Historian William Dietrich brings us a novel of historical adventure, the second featuring
Ethan Gage, a loveable scoundrel whose curiosity may one day be the death of him. We first
met Ethan in Napoleon's Pyramids, his first adventure, also
reviewed on Myshelf.
The Rosetta Key is the sequel.
Ethan has gotten on board a British warship, captained by Sir Sidney Smith. Smith had
picked Gage up after he'd crashed the balloon he'd stolen from Napoleon's team of scientists.
Headed by Count Alessandro Silano, they hunted for the fabled Book of Thoth, which was reputed
to contain the secrets to unsurpassed wealth and power. Of course, both Bonaparte and Silano
wanted the book for themselves, each planning to escape or kill the other as soon as the book
Meanwhile, Ethan had agreed to gather information for the British in the port city of Jaffa.
While there, he met the blacksmith Jericho, as he was ordered. He stayed with Jericho and his
sister, Miriam, and also looked for his lover, Astiza. The Egyptian beauty had fallen from the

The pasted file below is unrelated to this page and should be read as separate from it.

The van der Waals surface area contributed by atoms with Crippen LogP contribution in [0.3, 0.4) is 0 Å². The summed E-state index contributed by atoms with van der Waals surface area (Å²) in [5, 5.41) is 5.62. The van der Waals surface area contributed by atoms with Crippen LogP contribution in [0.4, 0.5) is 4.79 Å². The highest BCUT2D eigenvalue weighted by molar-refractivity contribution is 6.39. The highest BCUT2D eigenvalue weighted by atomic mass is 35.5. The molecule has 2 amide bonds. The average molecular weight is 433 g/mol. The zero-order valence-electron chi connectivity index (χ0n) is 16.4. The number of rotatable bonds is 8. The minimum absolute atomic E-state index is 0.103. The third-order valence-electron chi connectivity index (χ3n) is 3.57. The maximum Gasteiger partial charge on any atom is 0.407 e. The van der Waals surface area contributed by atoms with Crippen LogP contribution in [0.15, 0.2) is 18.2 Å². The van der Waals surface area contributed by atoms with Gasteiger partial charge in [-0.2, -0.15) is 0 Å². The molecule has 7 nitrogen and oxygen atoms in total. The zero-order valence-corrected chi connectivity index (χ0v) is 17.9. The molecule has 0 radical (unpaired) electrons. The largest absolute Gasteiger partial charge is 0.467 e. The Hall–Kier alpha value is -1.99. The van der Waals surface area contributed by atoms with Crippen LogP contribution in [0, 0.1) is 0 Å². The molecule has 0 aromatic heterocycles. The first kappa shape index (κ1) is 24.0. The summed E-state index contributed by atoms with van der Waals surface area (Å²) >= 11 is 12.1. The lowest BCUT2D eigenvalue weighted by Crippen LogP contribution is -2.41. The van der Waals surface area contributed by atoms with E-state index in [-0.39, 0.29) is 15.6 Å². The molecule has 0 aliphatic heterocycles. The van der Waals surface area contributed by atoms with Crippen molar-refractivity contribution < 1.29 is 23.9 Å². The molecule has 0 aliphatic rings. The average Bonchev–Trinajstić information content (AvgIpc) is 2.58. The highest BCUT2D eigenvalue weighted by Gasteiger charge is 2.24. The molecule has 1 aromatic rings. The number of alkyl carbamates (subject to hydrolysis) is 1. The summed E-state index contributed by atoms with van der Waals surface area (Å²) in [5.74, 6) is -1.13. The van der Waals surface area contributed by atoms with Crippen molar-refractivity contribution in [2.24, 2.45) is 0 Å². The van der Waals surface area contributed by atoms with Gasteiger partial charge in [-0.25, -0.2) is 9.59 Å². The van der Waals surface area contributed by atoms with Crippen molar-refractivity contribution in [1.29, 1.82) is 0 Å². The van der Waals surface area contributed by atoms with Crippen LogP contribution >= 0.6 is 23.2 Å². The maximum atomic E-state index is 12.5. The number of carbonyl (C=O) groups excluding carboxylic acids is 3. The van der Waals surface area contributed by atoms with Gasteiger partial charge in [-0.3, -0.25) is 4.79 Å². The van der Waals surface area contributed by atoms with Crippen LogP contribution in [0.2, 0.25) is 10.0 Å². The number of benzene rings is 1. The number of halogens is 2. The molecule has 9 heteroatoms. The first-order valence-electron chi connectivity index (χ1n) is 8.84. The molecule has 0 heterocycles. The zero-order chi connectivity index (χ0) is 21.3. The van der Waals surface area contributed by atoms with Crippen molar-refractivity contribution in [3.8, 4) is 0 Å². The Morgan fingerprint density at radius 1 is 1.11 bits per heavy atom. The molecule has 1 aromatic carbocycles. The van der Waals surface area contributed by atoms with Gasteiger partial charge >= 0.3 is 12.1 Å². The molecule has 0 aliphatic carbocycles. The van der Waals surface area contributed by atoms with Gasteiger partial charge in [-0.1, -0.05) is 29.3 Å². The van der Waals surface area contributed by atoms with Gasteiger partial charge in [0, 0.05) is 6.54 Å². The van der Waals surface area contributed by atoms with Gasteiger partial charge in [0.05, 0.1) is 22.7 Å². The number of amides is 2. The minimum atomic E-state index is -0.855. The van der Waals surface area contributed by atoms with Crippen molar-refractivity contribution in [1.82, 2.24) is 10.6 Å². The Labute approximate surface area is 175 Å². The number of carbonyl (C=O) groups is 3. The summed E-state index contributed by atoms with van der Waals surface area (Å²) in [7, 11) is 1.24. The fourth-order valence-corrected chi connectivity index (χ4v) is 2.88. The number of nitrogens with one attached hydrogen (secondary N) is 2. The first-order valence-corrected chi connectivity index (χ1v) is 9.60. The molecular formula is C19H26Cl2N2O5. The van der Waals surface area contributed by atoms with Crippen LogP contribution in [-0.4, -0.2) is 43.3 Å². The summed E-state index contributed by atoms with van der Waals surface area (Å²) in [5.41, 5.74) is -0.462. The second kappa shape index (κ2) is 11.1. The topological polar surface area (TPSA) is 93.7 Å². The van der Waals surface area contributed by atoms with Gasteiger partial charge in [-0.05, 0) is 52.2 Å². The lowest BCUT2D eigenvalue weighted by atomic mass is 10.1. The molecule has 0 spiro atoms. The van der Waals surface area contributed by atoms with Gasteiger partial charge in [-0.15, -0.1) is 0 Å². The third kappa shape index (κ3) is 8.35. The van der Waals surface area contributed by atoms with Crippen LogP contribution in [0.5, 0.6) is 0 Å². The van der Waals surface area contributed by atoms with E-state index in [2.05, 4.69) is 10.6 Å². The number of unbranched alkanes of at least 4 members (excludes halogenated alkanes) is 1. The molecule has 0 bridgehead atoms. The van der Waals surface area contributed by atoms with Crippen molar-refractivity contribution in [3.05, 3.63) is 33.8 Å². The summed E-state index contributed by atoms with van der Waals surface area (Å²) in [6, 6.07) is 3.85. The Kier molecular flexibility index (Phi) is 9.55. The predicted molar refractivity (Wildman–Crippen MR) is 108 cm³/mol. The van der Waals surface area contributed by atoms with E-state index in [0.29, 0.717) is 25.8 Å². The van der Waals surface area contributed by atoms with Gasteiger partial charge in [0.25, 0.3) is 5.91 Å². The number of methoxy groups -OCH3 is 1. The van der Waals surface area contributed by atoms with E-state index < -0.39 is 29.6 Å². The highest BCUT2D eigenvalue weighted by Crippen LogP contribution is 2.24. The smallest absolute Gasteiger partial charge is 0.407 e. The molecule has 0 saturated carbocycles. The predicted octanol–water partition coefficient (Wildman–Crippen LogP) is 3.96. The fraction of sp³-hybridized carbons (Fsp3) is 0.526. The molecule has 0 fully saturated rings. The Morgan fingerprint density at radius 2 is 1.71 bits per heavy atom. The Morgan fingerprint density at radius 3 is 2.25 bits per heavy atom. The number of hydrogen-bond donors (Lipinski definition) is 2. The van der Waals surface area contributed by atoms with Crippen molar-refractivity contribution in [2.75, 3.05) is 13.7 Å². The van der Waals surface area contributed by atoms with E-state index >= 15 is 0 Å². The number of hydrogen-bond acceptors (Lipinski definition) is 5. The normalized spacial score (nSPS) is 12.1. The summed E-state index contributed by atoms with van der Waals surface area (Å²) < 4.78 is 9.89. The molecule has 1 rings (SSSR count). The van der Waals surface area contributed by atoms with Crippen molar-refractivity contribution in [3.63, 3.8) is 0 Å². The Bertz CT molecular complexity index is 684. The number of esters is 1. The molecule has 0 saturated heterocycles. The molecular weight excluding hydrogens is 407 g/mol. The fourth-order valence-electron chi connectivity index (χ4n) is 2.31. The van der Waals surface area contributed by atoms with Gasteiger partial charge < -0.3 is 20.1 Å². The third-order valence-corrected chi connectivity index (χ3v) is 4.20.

balloon with her former lover, Silano, into the Nile as she and Ethan tried to get away from
the French and Silano.
The Rosetta Key is an impeccably written novel. The characters are three dimensional,
neither all good nor all bad. Ethan Gage is not only curious, but a womanizing gambler with a
penchant for getting into potentially fatal scrapes. Fortunately, he's also adept at getting
out of them. The other characters are equally human.
The historical information is not only fascinating, it is accurate. There are, of course,
places where Mr. Dietrich did take literary license with history. This is, after all, a work of
fiction. The plot follows the lines of history, but it is filled with action, intrigue and
romance. It will keep you involved long after you've realized you should go to bed.